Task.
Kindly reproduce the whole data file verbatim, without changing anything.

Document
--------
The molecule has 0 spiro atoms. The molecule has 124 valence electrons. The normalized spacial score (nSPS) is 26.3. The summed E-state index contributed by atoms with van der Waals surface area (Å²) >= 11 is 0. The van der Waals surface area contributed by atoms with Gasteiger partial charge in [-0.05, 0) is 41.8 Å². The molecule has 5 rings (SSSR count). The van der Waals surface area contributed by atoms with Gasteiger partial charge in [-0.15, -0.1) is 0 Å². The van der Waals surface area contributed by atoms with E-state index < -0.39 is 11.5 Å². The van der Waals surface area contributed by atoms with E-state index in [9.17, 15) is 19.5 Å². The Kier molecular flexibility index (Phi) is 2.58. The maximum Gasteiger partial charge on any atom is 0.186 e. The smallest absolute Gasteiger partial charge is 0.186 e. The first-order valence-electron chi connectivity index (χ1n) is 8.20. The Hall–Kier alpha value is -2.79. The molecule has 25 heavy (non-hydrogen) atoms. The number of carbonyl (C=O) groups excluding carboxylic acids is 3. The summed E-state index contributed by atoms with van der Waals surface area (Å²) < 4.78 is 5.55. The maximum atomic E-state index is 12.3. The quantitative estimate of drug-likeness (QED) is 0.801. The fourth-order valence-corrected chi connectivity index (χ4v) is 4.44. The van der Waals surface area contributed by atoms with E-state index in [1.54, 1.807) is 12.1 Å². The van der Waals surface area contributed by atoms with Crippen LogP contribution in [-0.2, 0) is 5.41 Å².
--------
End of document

The molecule has 0 spiro atoms. The molecule has 124 valence electrons. The normalized spacial score (nSPS) is 26.3. The summed E-state index contributed by atoms with van der Waals surface area (Å²) >= 11 is 0. The van der Waals surface area contributed by atoms with Gasteiger partial charge in [-0.05, 0) is 41.8 Å². The molecule has 5 rings (SSSR count). The van der Waals surface area contributed by atoms with Gasteiger partial charge in [-0.15, -0.1) is 0 Å². The van der Waals surface area contributed by atoms with E-state index < -0.39 is 11.5 Å². The van der Waals surface area contributed by atoms with E-state index in [9.17, 15) is 19.5 Å². The Kier molecular flexibility index (Phi) is 2.58. The maximum Gasteiger partial charge on any atom is 0.186 e. The smallest absolute Gasteiger partial charge is 0.186 e. The first-order valence-electron chi connectivity index (χ1n) is 8.20. The Hall–Kier alpha value is -2.79. The molecule has 25 heavy (non-hydrogen) atoms. The number of carbonyl (C=O) groups excluding carboxylic acids is 3. The summed E-state index contributed by atoms with van der Waals surface area (Å²) < 4.78 is 5.55. The maximum atomic E-state index is 12.3. The quantitative estimate of drug-likeness (QED) is 0.801. The fourth-order valence-corrected chi connectivity index (χ4v) is 4.44. The van der Waals surface area contributed by atoms with E-state index in [1.54, 1.807) is 12.1 Å². The van der Waals surface area contributed by atoms with Crippen LogP contribution in [-0.2, 0) is 5.41 Å².